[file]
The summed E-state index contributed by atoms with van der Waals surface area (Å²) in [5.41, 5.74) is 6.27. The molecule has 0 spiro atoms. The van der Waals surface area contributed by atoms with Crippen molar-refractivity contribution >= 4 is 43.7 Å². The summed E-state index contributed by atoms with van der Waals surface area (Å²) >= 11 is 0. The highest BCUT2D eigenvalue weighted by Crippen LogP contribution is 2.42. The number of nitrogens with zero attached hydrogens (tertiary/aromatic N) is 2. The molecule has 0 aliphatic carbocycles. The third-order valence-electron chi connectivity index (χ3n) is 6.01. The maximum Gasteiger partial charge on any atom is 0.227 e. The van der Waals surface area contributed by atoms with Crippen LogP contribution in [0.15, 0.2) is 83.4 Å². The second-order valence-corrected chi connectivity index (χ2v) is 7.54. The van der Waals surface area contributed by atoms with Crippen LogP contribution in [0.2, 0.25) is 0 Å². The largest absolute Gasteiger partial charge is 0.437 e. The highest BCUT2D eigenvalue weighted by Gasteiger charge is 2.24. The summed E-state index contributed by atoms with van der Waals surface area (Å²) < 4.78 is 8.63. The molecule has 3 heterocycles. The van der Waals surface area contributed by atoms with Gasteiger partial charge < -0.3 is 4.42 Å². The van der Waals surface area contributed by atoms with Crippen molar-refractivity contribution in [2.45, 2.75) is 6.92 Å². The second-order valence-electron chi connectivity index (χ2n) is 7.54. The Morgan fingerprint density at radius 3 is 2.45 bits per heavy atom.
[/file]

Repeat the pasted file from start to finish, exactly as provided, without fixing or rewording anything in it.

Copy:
The summed E-state index contributed by atoms with van der Waals surface area (Å²) in [5.41, 5.74) is 6.27. The molecule has 0 spiro atoms. The van der Waals surface area contributed by atoms with Crippen molar-refractivity contribution >= 4 is 43.7 Å². The summed E-state index contributed by atoms with van der Waals surface area (Å²) >= 11 is 0. The highest BCUT2D eigenvalue weighted by Crippen LogP contribution is 2.42. The number of nitrogens with zero attached hydrogens (tertiary/aromatic N) is 2. The molecule has 0 aliphatic carbocycles. The third-order valence-electron chi connectivity index (χ3n) is 6.01. The maximum Gasteiger partial charge on any atom is 0.227 e. The van der Waals surface area contributed by atoms with Crippen LogP contribution in [0.15, 0.2) is 83.4 Å². The second-order valence-corrected chi connectivity index (χ2v) is 7.54. The van der Waals surface area contributed by atoms with Crippen LogP contribution in [0.2, 0.25) is 0 Å². The largest absolute Gasteiger partial charge is 0.437 e. The highest BCUT2D eigenvalue weighted by Gasteiger charge is 2.24. The summed E-state index contributed by atoms with van der Waals surface area (Å²) < 4.78 is 8.63. The molecule has 3 heterocycles. The van der Waals surface area contributed by atoms with Gasteiger partial charge < -0.3 is 4.42 Å². The van der Waals surface area contributed by atoms with Crippen molar-refractivity contribution in [2.45, 2.75) is 6.92 Å². The second-order valence-electron chi connectivity index (χ2n) is 7.54. The Morgan fingerprint density at radius 3 is 2.45 bits per heavy atom.